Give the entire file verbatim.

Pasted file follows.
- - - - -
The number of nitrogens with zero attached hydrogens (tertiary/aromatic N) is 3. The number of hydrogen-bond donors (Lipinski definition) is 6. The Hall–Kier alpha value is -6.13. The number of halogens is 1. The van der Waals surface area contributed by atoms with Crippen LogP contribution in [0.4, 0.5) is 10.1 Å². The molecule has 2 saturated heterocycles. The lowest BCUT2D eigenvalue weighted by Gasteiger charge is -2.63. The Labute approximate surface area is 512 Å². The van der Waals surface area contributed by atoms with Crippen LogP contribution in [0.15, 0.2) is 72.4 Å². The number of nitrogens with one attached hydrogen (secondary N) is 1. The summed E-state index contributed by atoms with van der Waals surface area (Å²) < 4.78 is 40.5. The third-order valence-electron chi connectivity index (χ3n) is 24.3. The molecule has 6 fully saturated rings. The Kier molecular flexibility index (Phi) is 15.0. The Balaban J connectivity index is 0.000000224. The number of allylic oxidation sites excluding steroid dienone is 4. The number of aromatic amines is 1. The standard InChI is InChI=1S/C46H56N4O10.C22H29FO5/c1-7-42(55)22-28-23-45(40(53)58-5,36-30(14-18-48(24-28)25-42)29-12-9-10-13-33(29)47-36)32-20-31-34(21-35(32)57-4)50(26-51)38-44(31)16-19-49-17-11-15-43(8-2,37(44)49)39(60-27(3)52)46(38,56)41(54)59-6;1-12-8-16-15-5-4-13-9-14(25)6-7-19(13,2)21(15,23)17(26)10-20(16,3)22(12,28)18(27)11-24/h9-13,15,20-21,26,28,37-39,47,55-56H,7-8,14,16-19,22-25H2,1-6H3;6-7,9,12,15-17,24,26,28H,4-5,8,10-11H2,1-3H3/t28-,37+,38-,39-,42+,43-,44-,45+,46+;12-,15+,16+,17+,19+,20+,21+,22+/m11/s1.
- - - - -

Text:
The number of nitrogens with zero attached hydrogens (tertiary/aromatic N) is 3. The number of hydrogen-bond donors (Lipinski definition) is 6. The Hall–Kier alpha value is -6.13. The number of halogens is 1. The van der Waals surface area contributed by atoms with Crippen LogP contribution in [0.4, 0.5) is 10.1 Å². The molecule has 2 saturated heterocycles. The lowest BCUT2D eigenvalue weighted by Gasteiger charge is -2.63. The Labute approximate surface area is 512 Å². The van der Waals surface area contributed by atoms with Crippen LogP contribution in [0.15, 0.2) is 72.4 Å². The number of nitrogens with one attached hydrogen (secondary N) is 1. The summed E-state index contributed by atoms with van der Waals surface area (Å²) < 4.78 is 40.5. The third-order valence-electron chi connectivity index (χ3n) is 24.3. The molecule has 6 fully saturated rings. The Kier molecular flexibility index (Phi) is 15.0. The Balaban J connectivity index is 0.000000224. The number of allylic oxidation sites excluding steroid dienone is 4. The number of aromatic amines is 1. The standard InChI is InChI=1S/C46H56N4O10.C22H29FO5/c1-7-42(55)22-28-23-45(40(53)58-5,36-30(14-18-48(24-28)25-42)29-12-9-10-13-33(29)47-36)32-20-31-34(21-35(32)57-4)50(26-51)38-44(31)16-19-49-17-11-15-43(8-2,37(44)49)39(60-27(3)52)46(38,56)41(54)59-6;1-12-8-16-15-5-4-13-9-14(25)6-7-19(13,2)21(15,23)17(26)10-20(16,3)22(12,28)18(27)11-24/h9-13,15,20-21,26,28,37-39,47,55-56H,7-8,14,16-19,22-25H2,1-6H3;6-7,9,12,15-17,24,26,28H,4-5,8,10-11H2,1-3H3/t28-,37+,38-,39-,42+,43-,44-,45+,46+;12-,15+,16+,17+,19+,20+,21+,22+/m11/s1.